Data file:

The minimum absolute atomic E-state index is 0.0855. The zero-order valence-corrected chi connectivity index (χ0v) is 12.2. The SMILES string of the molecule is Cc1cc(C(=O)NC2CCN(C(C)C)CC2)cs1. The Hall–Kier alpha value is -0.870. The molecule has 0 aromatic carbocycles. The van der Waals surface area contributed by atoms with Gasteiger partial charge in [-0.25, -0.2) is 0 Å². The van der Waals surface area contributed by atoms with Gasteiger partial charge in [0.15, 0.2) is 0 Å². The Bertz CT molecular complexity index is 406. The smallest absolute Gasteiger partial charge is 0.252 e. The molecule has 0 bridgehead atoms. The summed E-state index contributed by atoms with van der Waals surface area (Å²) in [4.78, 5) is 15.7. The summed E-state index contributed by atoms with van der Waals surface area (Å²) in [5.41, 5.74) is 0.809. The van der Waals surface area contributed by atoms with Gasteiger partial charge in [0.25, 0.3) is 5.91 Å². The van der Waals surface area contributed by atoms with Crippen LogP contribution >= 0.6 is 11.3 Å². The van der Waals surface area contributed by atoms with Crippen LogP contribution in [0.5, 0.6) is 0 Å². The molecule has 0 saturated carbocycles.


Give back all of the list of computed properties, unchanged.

The minimum absolute atomic E-state index is 0.0855. The zero-order valence-corrected chi connectivity index (χ0v) is 12.2. The SMILES string of the molecule is Cc1cc(C(=O)NC2CCN(C(C)C)CC2)cs1. The Hall–Kier alpha value is -0.870. The molecule has 0 aromatic carbocycles. The van der Waals surface area contributed by atoms with Gasteiger partial charge in [-0.25, -0.2) is 0 Å². The van der Waals surface area contributed by atoms with Gasteiger partial charge in [0.15, 0.2) is 0 Å². The Bertz CT molecular complexity index is 406. The smallest absolute Gasteiger partial charge is 0.252 e. The molecule has 0 bridgehead atoms. The summed E-state index contributed by atoms with van der Waals surface area (Å²) in [4.78, 5) is 15.7. The summed E-state index contributed by atoms with van der Waals surface area (Å²) in [5.41, 5.74) is 0.809. The van der Waals surface area contributed by atoms with Gasteiger partial charge in [0.25, 0.3) is 5.91 Å². The van der Waals surface area contributed by atoms with Crippen LogP contribution >= 0.6 is 11.3 Å². The van der Waals surface area contributed by atoms with Crippen LogP contribution in [0.5, 0.6) is 0 Å². The molecule has 0 saturated carbocycles.